APOLOGIES this post should have gone out yesterday! I was reveling in my day off…
A recent comment by a writer I know stunned me into silence. What did they say you may ask? This is the statement :
I’m not sure I have anything to write at the moment.
If you are like me the the fact of this sentence is mind blowing. How can you have nothing to write I thought. I have so many ideas in my head I worry I may not get them all written before I go to MUSE central!
Maybe it was not a lack of ideas my friend had but the problem of deciding which one to pursue? Many of us have numerous story ideas bouncing around inside our heads.This may seem a good problem to have, however, too many ideas and no focus can be just as debilitating as staring at a blank page or screen. Symptoms can include indecision, procrastination, failure to meet deadlines, insomnia and anxiety.
The problem is how do we ensure these golden nuggets are not lost? We endeavor to keep them by making frantic notes but musing over where they could possibly lead to can lead to devastating interruption to our current project. So how do we identify if this ‘new’ idea is worth pursuing?
There are many strategies we can employ to decide on which are best to keep – here are a few to try:
a) Leave the chaos of your writing space with pen and paper or recording device and go for a walk. Once you are in a new environment the most exciting and prominent idea(s) will stay with you. Write or record them and let your imagination flourish with them for a while.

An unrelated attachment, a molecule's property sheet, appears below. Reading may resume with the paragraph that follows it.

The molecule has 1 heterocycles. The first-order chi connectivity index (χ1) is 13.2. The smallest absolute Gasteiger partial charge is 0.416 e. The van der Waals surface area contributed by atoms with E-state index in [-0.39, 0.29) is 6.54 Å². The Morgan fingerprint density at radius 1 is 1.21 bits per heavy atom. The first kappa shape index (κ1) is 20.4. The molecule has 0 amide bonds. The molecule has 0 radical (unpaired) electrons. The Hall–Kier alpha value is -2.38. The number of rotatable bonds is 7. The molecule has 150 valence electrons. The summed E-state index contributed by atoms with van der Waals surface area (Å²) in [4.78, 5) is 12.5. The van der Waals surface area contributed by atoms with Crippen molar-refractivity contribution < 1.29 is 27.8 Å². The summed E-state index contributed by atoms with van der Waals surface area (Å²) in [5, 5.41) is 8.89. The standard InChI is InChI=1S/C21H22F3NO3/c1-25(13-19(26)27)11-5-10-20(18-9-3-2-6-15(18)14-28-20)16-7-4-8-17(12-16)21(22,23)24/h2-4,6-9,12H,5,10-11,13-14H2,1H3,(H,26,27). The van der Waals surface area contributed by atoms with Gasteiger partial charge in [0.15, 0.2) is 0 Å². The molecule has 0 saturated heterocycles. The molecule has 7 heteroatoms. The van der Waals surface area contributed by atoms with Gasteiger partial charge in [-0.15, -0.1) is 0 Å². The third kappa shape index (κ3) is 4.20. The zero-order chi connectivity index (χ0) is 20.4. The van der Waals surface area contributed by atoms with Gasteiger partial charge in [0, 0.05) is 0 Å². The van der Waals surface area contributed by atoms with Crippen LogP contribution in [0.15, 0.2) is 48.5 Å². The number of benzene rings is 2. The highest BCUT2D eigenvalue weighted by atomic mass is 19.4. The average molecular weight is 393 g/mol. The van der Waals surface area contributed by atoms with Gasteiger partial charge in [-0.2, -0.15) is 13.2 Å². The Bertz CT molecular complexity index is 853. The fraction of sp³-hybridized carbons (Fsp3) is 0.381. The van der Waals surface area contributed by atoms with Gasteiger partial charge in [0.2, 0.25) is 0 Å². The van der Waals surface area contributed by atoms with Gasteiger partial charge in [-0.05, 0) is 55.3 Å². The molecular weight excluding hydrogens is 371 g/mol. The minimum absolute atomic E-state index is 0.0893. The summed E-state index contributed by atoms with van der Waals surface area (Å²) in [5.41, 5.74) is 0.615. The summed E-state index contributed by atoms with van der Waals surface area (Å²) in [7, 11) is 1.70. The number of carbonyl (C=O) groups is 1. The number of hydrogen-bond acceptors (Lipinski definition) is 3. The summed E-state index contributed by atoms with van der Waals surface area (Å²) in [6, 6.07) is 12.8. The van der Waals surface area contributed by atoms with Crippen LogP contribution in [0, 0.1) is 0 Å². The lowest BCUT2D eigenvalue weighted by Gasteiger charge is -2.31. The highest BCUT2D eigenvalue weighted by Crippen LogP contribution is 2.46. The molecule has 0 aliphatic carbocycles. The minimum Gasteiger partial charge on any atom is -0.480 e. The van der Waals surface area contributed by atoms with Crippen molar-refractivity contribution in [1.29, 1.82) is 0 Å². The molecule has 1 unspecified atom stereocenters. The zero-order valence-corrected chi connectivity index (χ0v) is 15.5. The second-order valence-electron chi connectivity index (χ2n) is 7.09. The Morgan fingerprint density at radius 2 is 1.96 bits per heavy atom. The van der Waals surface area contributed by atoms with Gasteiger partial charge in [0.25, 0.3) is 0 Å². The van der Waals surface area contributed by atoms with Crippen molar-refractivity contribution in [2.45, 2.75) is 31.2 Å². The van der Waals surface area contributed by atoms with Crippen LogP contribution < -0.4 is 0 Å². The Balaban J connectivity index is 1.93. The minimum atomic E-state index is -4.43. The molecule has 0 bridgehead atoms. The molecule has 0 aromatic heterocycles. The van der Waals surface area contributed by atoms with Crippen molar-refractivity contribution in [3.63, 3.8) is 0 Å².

b) Restrict your time on musing about new ideas by setting yourself a time limit. Even a ten minute burst of inspirational writing will ensure you get the idea down but not ‘waste’ too much time on it. Once it is written put it to one side and continue with your current project, safe in the knowledge the idea has been dealt with.
c) Take some time to really dissect the new idea. Can you envisage the plot arc, the ending, the characters? If the majority of the narrative reveals itself to you, then mark it down as your next project. However, if the idea is vague, do not pursue it – just jot down the outline and file it.
d) Utilize your passion when defining whether an idea is worth reflection. If it excites you or is on a subject you feel passionate about then it should be considered in depth.
e) Get yourself an idea board. Organize each idea into genre or categories and when a new plot, character or scene comes to you place it with the other components of that particular story.
f) Bounce your ideas off a few trusted friends or members of your writing group.
It is thought a ‘problem’ to have too many ideas – they densely populate our minds. Crowding out each other and jostling for attention. It can be frustrating when we are embroiled in a current project. We hastily jot down the details of the new idea, too frightened to leave it to chance that we will remember it later. This removes our mind set from progressing with our existing work, if only for a short time. These ‘breaks’ can either be a good thing – returning refreshed and with renewed vigor or a bad thing – lured into the new project and dissatisfied with the WIP.